How to Stop Mail and Mailbox Theft

Updated on January 23, 2020
GA Anderson profile image

GA Anderson is a freelance writer for private and commercial publishing platforms.

Tips for Preventing Mail Theft
Tips for Preventing Mail Theft | Source

Mail Theft Is a Serious Problem

Mail theft is a serious problem and a serious offense. A victim of mail theft faces the loss of more than just everyday correspondence; they could miss important notices, financial information, checks, and perhaps even become a victim of identity theft. So what can you do to protect your mail? How do you stop a mailbox thief? Who do you call?

There are several things you can do to protect your mailbox from a thief. They range from diligent routines and safe practices to lockable mailboxes and alarms. Protecting your mail can be easier than you think, and so can catching the mailbox thief.

There are several things you can do to protect your mailbox from a thief.
There are several things you can do to protect your mailbox from a thief. | Source

Contact USPS If Your Mail Has Been Stolen

If you already know your mail has been stolen—don't play around! Immediately contact the Postal Service and report it. No matter how high or low your expectations, report it and get it on record.

Mail theft is a federal offense, and the USPS takes it seriously. You can contact them and file a complaint online with this link. You can also call them toll-free from anywhere in the U.S. at 1-877-876-2455.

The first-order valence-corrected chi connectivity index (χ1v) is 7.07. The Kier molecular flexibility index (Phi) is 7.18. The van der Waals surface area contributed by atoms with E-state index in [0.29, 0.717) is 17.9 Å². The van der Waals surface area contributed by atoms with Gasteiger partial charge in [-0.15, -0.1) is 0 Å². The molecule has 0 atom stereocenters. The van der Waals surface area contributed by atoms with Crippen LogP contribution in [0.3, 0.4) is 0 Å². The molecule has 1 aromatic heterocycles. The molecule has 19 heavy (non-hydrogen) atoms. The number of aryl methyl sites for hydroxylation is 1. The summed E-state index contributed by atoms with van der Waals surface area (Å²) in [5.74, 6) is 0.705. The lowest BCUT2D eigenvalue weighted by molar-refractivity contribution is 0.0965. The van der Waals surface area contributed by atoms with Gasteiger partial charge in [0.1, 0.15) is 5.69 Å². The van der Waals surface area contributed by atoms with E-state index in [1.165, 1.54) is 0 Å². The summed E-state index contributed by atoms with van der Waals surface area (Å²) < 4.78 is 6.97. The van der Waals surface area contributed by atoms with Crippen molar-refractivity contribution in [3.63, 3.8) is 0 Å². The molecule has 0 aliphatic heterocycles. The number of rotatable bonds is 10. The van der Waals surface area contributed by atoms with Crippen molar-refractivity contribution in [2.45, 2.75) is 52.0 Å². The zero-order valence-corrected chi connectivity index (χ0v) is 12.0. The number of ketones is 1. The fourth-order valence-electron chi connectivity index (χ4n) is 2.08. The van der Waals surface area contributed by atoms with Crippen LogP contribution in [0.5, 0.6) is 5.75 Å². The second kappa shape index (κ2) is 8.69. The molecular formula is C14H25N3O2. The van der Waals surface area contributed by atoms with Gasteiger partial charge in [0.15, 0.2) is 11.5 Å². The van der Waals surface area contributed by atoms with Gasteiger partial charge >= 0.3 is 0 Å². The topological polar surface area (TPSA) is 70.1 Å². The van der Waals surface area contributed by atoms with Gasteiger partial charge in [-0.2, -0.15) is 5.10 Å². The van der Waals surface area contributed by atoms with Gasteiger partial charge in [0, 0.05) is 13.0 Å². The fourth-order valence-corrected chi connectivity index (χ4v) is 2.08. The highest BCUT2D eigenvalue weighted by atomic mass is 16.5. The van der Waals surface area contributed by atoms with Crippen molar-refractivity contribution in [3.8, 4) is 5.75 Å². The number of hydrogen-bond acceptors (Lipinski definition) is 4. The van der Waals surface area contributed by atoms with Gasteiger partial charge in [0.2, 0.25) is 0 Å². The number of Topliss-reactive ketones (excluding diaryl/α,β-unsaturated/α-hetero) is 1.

To a mailbox thief, the outgoing mail flag is literally a red flag saying, "Here I am, come get me."
To a mailbox thief, the outgoing mail flag is literally a red flag saying, "Here I am, come get me." | Source

Be Proactive: Tips to Prevent Mail Theft

These proactive tips will help protect you from becoming a victim of mailbox theft or reduce the opportunities for it to happen again.

  • Don't allow your mail to accumulate. If you are going to be away for more than a couple days, arrange for a trusted neighbor to pick up your mail, or ask your mail carrier to put a delivery hold on your mail until you return and retrieve it from the Post Office.
  • Get to know your mail carrier's usual delivery time to your mailbox, and retrieve your mail as soon as possible.